‘Actions Speak Louder Than Words’: Former ICE Director Hopes Mexico Follows Through on Border Deal

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The retired director of U.S. Immigration and Customs Enforcement (ICE) said that he hopes that Mexico will follow through with the new border deal with the U.S.

While appearing on “Fox & Friends First” Monday morning, former ICE Director Tom Homan was pressed on whether or not he thought Mexico would “follow through” on their new deal with the U.S. to address the crisis taking place at the border between the two nations.

Under the new deal, Mexico will deploy 6,000 more troops to the border as well as hold migrants seeking asylum in the U.S. in the country until their hearings.

Homan said that he “hop[ed]” that Mexico would stay true to their word and that he “think[s]” they will, but he will be “convinced when they actually do it.”

“Actions speak louder than words,” said the former ICE director. “They’ve committed to doing things in the past. They’ve done it for a short period of time, not sustained.”

Watch the video here:

He continued to call for Mexico to keep good on their word that “they committed to in writing” by having a “sustained operation” instead of a “dog and pony show” that only lasts for “a week or two weeks.”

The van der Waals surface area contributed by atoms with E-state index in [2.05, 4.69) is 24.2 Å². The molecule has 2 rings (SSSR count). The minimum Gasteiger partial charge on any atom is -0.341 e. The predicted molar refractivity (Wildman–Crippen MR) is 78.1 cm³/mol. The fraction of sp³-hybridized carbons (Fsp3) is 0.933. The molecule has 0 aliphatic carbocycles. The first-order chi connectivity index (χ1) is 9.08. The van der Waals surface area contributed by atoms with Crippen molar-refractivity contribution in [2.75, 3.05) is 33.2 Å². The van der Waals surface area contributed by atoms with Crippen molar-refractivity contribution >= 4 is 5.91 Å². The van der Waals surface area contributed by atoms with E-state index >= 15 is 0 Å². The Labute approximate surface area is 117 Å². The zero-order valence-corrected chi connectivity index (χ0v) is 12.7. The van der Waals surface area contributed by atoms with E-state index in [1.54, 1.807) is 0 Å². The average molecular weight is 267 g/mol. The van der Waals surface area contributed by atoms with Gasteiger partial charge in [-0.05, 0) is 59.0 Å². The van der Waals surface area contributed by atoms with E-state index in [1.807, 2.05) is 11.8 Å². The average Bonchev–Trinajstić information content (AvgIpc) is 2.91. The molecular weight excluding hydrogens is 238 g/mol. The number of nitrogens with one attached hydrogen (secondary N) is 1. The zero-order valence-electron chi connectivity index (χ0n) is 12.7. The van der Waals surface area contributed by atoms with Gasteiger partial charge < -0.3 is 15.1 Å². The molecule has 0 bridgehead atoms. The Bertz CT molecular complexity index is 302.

Homan then praised President Donald Trump for the “historic agreement,” saying that the president deserved “a lot of credit” for the deal as it has “eluded every other president.”

“He’s done a lot to try to secure this border,” said Homan. “So we ought to applaud his efforts on this and this is great that he has a written agreement with Mexico.”

The former ICE director added that “the president will impose tariffs very quickly” should Mexico falter on the agreement.

On Friday, Trump called off the tariffs on Mexico in light of the new deal signed with the U.S. southern neighbor, as IJR News previously reported.

According to the president, Mexico agreed to “reduce, or eliminate” illegal immigration from their nation following three days of negotiation in Washington. The deal did not include a provision sought by the U.S. that would make Mexico a “safe third country” that would compel them to hold most asylum seekers from Central America permanently.

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